Except for a small coterie of people, I wonder how many people out there actually remember these bands any more. And for the bands out there right now, I wonder how many of them will still be remembered outside their own circles several years from now?


Why is Inglish music still a cottage industry?

Now, I’m definitely not a person who will be qualified enough to pass a summary judgement on this question but I do have my theories that I will present. My first theory is that the Inglish music scene is still dominated by bands who play covers. A lot of this also has to do with the fact that in India, most bands still make their money out of playing college festivals where it is difficult to avoid the barely-washed screaming out “Playing fucking Megadeth man, yeah!!” or “Machan, Maiden play punna da!!” and the like.

The second theory I have is that in India, people are still getting used to English music. Most people are still diving their linguistic loyalties from situation to situation and role to role without being firmly ensconced in one language. After all, our generation might be the first generation in India that was/is being schooled from toddlerhood in English (and this theory obviously ignores rural India totally).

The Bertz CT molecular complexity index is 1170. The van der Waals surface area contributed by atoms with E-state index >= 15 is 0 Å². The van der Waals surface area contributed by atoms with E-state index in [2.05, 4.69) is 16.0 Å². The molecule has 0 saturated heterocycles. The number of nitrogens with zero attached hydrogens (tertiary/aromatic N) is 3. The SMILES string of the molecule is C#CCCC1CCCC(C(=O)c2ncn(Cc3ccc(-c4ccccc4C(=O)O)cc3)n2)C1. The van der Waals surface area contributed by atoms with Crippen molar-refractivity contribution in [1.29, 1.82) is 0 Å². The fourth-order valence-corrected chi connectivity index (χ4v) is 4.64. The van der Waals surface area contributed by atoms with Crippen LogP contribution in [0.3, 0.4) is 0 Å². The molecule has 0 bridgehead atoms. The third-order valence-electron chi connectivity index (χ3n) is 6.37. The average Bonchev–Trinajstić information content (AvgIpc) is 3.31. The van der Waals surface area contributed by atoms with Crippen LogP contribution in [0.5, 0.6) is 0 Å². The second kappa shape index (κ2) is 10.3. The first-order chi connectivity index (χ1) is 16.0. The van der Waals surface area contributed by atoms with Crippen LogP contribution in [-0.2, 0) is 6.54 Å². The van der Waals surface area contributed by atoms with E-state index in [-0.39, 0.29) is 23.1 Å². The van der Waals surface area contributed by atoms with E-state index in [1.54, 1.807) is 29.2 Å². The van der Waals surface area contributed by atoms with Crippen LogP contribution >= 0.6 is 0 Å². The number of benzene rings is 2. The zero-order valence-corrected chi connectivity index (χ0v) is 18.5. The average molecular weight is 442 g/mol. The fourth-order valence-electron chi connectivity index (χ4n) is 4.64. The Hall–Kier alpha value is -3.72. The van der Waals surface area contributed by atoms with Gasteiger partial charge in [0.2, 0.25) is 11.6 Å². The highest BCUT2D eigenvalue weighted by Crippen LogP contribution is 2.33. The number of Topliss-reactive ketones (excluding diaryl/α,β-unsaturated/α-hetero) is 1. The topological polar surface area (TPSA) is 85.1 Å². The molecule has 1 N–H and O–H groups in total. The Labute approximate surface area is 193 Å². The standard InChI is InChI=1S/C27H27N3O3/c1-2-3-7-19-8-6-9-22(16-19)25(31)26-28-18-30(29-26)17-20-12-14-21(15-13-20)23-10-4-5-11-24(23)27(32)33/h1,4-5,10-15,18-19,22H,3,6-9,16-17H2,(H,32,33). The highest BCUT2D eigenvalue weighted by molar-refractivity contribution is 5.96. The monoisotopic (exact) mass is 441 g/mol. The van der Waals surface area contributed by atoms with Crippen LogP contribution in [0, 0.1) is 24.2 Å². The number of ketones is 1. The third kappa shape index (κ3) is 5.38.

Therefore I think for a lot of people, their exposure to English music is fairly limited to what is available on the TV and to what is available in the local music store (which obviously are not the places where you will get to pick up Indian English music at all). Which is why most people listening to English music follow what I like to call the Bryan Adams Curve™ or the Now Music Curve™ (patents pending).

If you’re into the rock sound you are on the Bryan Adams Curve™, where you start your progression with Bryan Adams, move on to Bon Jovi, Aerosmith and Nirvana at which point you choose your stream and decide to either matriculate in Iron Maiden and Megadeth or in Nickelback and Limp Bizkit.